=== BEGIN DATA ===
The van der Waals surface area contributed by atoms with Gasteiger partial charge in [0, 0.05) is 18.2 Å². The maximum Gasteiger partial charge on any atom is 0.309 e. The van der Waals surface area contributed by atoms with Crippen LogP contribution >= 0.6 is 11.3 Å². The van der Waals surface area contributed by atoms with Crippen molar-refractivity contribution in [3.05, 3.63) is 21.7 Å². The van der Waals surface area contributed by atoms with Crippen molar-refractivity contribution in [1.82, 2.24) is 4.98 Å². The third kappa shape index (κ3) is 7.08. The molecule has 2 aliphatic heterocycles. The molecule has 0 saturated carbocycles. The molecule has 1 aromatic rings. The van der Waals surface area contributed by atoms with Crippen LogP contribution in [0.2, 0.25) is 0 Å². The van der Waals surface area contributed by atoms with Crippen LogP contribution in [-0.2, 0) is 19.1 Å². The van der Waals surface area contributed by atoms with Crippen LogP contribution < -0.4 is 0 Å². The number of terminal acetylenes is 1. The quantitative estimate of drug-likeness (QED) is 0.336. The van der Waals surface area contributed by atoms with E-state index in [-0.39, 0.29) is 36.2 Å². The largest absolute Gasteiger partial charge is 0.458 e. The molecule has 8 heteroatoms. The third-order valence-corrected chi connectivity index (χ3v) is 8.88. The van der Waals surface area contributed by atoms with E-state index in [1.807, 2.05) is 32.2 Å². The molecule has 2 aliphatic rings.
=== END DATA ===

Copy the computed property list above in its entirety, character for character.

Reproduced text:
The van der Waals surface area contributed by atoms with Gasteiger partial charge in [0, 0.05) is 18.2 Å². The maximum Gasteiger partial charge on any atom is 0.309 e. The van der Waals surface area contributed by atoms with Crippen LogP contribution >= 0.6 is 11.3 Å². The van der Waals surface area contributed by atoms with Crippen molar-refractivity contribution in [3.05, 3.63) is 21.7 Å². The van der Waals surface area contributed by atoms with Crippen molar-refractivity contribution in [1.82, 2.24) is 4.98 Å². The third kappa shape index (κ3) is 7.08. The molecule has 2 aliphatic heterocycles. The molecule has 0 saturated carbocycles. The molecule has 1 aromatic rings. The van der Waals surface area contributed by atoms with Crippen LogP contribution in [0.2, 0.25) is 0 Å². The van der Waals surface area contributed by atoms with Crippen LogP contribution in [-0.2, 0) is 19.1 Å². The van der Waals surface area contributed by atoms with Crippen LogP contribution < -0.4 is 0 Å². The number of terminal acetylenes is 1. The quantitative estimate of drug-likeness (QED) is 0.336. The van der Waals surface area contributed by atoms with E-state index in [-0.39, 0.29) is 36.2 Å². The largest absolute Gasteiger partial charge is 0.458 e. The molecule has 8 heteroatoms. The third-order valence-corrected chi connectivity index (χ3v) is 8.88. The van der Waals surface area contributed by atoms with E-state index in [1.807, 2.05) is 32.2 Å². The molecule has 2 aliphatic rings.